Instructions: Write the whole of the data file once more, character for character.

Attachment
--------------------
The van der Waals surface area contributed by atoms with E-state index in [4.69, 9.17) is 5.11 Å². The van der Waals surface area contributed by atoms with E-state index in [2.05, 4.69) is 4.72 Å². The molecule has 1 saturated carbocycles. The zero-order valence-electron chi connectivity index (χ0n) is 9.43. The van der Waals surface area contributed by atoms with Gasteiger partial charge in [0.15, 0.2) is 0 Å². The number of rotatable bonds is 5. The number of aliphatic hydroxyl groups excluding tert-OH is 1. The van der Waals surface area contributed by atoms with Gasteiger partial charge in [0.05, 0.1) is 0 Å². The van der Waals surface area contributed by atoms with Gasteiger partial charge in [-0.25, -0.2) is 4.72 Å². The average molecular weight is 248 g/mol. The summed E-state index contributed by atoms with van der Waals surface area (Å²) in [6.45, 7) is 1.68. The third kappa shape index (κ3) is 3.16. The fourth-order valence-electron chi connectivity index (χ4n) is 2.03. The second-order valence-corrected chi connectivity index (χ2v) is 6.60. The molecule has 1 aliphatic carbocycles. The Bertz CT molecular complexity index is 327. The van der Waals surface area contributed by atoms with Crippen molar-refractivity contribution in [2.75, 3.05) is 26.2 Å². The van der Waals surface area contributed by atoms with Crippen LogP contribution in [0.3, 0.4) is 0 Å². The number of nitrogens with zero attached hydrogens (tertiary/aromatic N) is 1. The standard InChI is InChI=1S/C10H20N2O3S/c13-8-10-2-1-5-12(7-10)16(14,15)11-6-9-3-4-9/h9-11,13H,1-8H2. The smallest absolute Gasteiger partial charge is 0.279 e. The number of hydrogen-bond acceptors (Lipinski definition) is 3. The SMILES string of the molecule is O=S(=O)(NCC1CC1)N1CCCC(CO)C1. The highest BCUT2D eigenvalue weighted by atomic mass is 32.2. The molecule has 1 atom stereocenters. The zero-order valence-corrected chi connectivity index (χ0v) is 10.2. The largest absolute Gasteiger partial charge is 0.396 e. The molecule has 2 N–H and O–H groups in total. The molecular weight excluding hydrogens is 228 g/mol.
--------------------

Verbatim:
The van der Waals surface area contributed by atoms with E-state index in [4.69, 9.17) is 5.11 Å². The van der Waals surface area contributed by atoms with E-state index in [2.05, 4.69) is 4.72 Å². The molecule has 1 saturated carbocycles. The zero-order valence-electron chi connectivity index (χ0n) is 9.43. The van der Waals surface area contributed by atoms with Gasteiger partial charge in [0.15, 0.2) is 0 Å². The number of rotatable bonds is 5. The number of aliphatic hydroxyl groups excluding tert-OH is 1. The van der Waals surface area contributed by atoms with Gasteiger partial charge in [0.05, 0.1) is 0 Å². The van der Waals surface area contributed by atoms with Gasteiger partial charge in [-0.25, -0.2) is 4.72 Å². The average molecular weight is 248 g/mol. The summed E-state index contributed by atoms with van der Waals surface area (Å²) in [6.45, 7) is 1.68. The third kappa shape index (κ3) is 3.16. The fourth-order valence-electron chi connectivity index (χ4n) is 2.03. The second-order valence-corrected chi connectivity index (χ2v) is 6.60. The molecule has 1 aliphatic carbocycles. The Bertz CT molecular complexity index is 327. The van der Waals surface area contributed by atoms with Crippen molar-refractivity contribution in [2.75, 3.05) is 26.2 Å². The van der Waals surface area contributed by atoms with Crippen LogP contribution in [0.3, 0.4) is 0 Å². The number of nitrogens with zero attached hydrogens (tertiary/aromatic N) is 1. The standard InChI is InChI=1S/C10H20N2O3S/c13-8-10-2-1-5-12(7-10)16(14,15)11-6-9-3-4-9/h9-11,13H,1-8H2. The smallest absolute Gasteiger partial charge is 0.279 e. The number of hydrogen-bond acceptors (Lipinski definition) is 3. The SMILES string of the molecule is O=S(=O)(NCC1CC1)N1CCCC(CO)C1. The highest BCUT2D eigenvalue weighted by atomic mass is 32.2. The molecule has 1 atom stereocenters. The zero-order valence-corrected chi connectivity index (χ0v) is 10.2. The largest absolute Gasteiger partial charge is 0.396 e. The molecule has 2 N–H and O–H groups in total. The molecular weight excluding hydrogens is 228 g/mol.